4. Cooking and Science – brought to you by Harvard School of Engineering and Applied Sciences. via Open Culture
I am floored by people’s amazing brains.
She’s clever, and her illustrations are accurate, but quirkily fun.
I like how they have a special (and engaging) section on Neighborhoods and urban planning. It’s such a content- and category-rich site :O
Yes, that was an emoticon. I can’t express how amazed I am at the sections they thought of.
Why I find this cool – this week’s feature, for example, on parents in New York’s Park Slope trying to express how they want ice cream vendors to be banned from the park is a genius example of freedom of speech. Particularly, this one line from a comment stream, that just shows the interplay of different economic forces at work: “I should not have to fight with my children every warm day on the playground just so someone can make a living!”
4. Emily Badger, whose articles I found in The Atlantic Cities.
I like the way she writes, and what she writes about. She writes about cultural trends regarding architecture and urban spaces, but in a relatable and un-hoighty-toighty way, like in I Can’t Stop Looking at Photos of Absurdly Tiny Homes.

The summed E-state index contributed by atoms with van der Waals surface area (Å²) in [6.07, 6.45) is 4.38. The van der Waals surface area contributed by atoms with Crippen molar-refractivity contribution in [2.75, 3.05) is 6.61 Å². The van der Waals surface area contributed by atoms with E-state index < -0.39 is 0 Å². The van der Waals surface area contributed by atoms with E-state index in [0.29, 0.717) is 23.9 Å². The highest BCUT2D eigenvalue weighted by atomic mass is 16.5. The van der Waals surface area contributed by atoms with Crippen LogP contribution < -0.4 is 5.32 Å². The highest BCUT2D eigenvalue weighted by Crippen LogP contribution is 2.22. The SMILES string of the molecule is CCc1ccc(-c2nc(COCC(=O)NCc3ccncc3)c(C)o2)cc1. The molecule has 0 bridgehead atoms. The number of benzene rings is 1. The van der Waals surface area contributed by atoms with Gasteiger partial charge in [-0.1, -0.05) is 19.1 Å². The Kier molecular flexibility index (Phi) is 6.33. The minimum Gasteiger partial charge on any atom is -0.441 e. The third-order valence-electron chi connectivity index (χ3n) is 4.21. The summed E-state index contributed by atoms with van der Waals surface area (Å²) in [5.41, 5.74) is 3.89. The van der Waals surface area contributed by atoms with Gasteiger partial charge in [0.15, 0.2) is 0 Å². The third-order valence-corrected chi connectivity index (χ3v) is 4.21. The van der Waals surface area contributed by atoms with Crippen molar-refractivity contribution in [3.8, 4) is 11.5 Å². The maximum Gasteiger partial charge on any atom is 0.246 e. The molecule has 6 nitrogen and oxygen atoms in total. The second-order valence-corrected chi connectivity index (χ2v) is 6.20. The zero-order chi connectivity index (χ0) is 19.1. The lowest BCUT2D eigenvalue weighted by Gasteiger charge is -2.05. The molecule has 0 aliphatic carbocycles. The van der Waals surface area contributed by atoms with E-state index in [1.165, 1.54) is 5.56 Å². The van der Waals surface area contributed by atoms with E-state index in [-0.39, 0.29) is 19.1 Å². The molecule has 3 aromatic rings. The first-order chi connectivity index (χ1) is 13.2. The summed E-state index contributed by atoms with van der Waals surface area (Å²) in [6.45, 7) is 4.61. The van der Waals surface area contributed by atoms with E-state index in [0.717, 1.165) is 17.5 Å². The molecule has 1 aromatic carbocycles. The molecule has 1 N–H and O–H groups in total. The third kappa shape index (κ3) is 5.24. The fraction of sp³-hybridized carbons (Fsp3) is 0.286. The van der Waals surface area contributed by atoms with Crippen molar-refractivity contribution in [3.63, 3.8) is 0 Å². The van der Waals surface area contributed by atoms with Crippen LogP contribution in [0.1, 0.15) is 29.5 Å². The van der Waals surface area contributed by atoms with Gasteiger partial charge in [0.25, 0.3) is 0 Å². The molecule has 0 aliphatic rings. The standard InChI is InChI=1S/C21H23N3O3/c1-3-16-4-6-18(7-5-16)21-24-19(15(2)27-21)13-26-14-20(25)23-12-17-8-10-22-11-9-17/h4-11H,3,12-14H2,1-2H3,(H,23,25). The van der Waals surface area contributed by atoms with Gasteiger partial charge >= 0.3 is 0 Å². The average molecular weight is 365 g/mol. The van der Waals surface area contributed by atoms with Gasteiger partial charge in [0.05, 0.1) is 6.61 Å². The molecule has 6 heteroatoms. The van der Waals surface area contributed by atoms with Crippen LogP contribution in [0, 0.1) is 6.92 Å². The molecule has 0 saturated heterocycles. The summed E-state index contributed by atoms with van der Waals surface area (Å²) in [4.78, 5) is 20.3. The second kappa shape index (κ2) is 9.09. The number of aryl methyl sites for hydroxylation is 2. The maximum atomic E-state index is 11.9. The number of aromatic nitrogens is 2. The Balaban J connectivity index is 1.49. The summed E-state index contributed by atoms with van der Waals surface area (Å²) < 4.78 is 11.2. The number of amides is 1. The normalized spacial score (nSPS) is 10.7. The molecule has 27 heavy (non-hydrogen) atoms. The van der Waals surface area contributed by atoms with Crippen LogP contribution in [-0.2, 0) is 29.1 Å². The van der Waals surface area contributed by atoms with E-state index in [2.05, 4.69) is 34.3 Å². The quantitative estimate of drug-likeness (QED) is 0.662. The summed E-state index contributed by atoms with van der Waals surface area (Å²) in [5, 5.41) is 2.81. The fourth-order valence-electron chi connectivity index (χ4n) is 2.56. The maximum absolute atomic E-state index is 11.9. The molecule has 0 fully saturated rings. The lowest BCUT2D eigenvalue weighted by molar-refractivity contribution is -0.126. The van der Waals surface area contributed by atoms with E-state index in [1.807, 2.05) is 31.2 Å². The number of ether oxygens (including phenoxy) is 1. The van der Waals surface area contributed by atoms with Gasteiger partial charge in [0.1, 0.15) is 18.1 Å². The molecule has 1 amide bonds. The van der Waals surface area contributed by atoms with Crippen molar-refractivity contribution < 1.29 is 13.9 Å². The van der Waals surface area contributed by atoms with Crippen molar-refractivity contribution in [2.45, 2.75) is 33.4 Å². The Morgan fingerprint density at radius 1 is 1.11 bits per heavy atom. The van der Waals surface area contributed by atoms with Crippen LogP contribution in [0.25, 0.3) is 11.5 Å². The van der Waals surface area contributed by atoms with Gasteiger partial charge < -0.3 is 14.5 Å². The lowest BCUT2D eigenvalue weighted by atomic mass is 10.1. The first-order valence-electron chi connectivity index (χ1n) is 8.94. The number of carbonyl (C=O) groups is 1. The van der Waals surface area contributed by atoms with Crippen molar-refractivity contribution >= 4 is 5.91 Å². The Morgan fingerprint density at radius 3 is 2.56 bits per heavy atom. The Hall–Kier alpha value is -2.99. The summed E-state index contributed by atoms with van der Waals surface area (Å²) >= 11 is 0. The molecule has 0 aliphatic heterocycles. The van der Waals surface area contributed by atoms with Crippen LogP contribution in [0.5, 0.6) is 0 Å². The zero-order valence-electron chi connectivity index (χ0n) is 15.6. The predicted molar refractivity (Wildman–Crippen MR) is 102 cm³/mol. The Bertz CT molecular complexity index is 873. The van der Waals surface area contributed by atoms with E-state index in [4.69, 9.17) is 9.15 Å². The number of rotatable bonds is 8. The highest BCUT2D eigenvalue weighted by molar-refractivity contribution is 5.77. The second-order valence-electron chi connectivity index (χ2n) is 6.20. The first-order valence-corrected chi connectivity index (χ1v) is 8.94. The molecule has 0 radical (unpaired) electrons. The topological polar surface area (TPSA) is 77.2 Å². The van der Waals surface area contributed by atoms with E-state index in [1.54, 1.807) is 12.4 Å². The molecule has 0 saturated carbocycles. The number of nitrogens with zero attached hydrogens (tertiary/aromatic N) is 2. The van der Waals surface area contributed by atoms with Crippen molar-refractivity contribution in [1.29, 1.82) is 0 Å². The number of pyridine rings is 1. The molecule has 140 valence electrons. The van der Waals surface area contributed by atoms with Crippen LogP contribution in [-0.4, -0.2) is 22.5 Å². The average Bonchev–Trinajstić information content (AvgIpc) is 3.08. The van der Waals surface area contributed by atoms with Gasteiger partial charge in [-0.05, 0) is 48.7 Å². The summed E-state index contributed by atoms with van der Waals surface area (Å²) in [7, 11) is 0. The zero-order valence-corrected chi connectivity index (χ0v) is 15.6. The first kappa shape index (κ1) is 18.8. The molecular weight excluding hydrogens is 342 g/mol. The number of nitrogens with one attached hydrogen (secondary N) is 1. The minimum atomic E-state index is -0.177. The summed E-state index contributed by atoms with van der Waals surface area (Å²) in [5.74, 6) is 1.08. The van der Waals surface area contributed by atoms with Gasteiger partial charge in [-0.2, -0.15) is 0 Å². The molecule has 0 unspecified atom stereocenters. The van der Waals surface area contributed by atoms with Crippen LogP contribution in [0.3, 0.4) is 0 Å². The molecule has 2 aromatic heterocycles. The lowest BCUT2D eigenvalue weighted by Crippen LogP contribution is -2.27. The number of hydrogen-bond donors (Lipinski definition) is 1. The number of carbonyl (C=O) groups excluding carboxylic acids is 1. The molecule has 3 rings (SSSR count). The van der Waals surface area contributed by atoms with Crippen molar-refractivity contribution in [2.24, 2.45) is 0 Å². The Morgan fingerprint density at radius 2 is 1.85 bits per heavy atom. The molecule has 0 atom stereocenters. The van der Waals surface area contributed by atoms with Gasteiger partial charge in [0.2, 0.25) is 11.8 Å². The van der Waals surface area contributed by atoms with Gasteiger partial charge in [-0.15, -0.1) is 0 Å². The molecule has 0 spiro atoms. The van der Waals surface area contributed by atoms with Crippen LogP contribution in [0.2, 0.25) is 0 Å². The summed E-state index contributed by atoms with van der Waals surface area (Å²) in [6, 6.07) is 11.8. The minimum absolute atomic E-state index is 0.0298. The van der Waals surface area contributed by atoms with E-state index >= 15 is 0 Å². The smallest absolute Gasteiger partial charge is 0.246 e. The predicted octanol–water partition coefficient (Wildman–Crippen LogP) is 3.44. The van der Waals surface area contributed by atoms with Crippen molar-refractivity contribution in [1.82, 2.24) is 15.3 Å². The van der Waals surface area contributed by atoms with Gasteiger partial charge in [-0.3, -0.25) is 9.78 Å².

5. Citizens For Optimism, a group of designers who created posters based on words that a survey of New Yorkers associated with “optimism”.
Made of just thread, painted wood and hooks.
4. Decor 8. A group I found through an Emilie de Griottes post (she just joined their team).
Really pretty content. Watercolors, wallpaper, crafts. Excellent visual femininity orgasm.
5. Browsing through Decor8 led me to this picture:
Which was featured in Green Wedding Shoes.
Frankly, the best wedding idea blog I’ve seen. Each featured wedding is beautifully photographed and I bet brides’ll go crazy over the little detail inspirations in the posts.
The image above is of a backdrop created from rolled paper ribbons, made by the bride herself.
* my heart bleeds *
It’s that beautiful.
Note: I am a bit biased, because I have a special place in my heart just for bouncy balls. There was a time when I used to always have one with me wherever I went. I was 25, then.
Damn it, I don’t have a category for “Just Plain Beautiful”.